Then in a bench-clearing brawl on April 17, Ramirez severely twisted an ankle. Hey, these things happen.

But rather than give Ramirez a sufficient DL stint to fully heal, the nobody’s-idea-of-a-serious-contender Pirates had him back in action within two-and-a-half weeks, and in the starting lineup, batting cleanup, within three-and-a-half.

And stinking on ice.

Ramirez wasn’t close to fully healed. He was hobbling, hampered by the bad ankle in the field, on the bases, and at the plate. He hit .160/.185/.307 in May—but McClendon left him in the lineup, and in the cleanup spot.

He hit .217/.272/.265 in June—but McClendon left him in the lineup, and in the cleanup spot. He hit .198/.224/.342 in July—but McClendon left him in the lineup, and in the cleanup spot.

All told, Ramirez would hit .223/.265/.376 after returning from his injury—but McClendon left him in the lineup, and in the cleanup spot all the way into mid-September. Ramirez would finally get his rest, and heal—in the offseason.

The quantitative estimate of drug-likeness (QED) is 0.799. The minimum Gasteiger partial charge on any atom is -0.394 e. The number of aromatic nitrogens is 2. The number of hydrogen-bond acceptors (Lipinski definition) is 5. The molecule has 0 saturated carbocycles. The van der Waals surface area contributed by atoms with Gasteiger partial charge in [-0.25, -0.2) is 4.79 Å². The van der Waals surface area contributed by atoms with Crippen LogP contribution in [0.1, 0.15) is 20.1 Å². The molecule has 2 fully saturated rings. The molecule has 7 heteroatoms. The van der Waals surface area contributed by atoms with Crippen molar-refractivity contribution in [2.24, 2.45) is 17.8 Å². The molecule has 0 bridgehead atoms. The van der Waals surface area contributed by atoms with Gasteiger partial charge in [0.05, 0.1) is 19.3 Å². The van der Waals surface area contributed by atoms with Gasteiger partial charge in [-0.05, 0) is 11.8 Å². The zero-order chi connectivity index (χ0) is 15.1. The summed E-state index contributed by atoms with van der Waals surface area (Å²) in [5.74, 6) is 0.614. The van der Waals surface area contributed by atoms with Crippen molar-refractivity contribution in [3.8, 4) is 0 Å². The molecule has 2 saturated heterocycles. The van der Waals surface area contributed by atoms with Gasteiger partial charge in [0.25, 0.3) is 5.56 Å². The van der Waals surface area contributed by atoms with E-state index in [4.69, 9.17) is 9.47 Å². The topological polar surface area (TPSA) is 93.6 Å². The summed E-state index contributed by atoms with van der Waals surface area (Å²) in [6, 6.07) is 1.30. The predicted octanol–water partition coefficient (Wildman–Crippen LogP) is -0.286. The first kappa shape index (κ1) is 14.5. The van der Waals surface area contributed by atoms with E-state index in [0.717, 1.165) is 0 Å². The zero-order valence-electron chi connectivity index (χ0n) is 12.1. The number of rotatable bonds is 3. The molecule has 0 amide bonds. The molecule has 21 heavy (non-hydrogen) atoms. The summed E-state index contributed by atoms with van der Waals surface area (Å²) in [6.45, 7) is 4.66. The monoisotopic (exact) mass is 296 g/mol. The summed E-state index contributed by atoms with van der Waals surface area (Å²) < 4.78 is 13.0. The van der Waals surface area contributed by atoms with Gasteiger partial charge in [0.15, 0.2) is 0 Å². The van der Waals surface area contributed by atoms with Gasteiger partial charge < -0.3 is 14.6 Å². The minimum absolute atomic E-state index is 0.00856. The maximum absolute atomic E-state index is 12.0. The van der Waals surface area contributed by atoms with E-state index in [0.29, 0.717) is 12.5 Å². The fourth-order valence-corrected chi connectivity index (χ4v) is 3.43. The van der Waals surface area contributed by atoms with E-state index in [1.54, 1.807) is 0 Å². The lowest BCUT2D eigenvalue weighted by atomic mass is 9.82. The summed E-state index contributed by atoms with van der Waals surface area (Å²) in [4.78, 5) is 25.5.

Give Ramirez his props for playing hurt. But give McClendon and the Pirates a weapons-grade raspberry for failing to get any kind of a clue that maybe this “let him play through it” thing wasn’t working out so hot.

Next installment

Flailing failures at fifth.

Steve Treder has been a co-author of every Hardball Times Annual publication since its inception in 2004. His work has also been featured in Nine, The National Pastime, and other publications. He has frequently been a presenter at baseball forums such as the SABR National Convention, the Nine Spring Training Conference, and the Cooperstown Symposium. When Steve grows up, he hopes to play center field for the San Francisco Giants.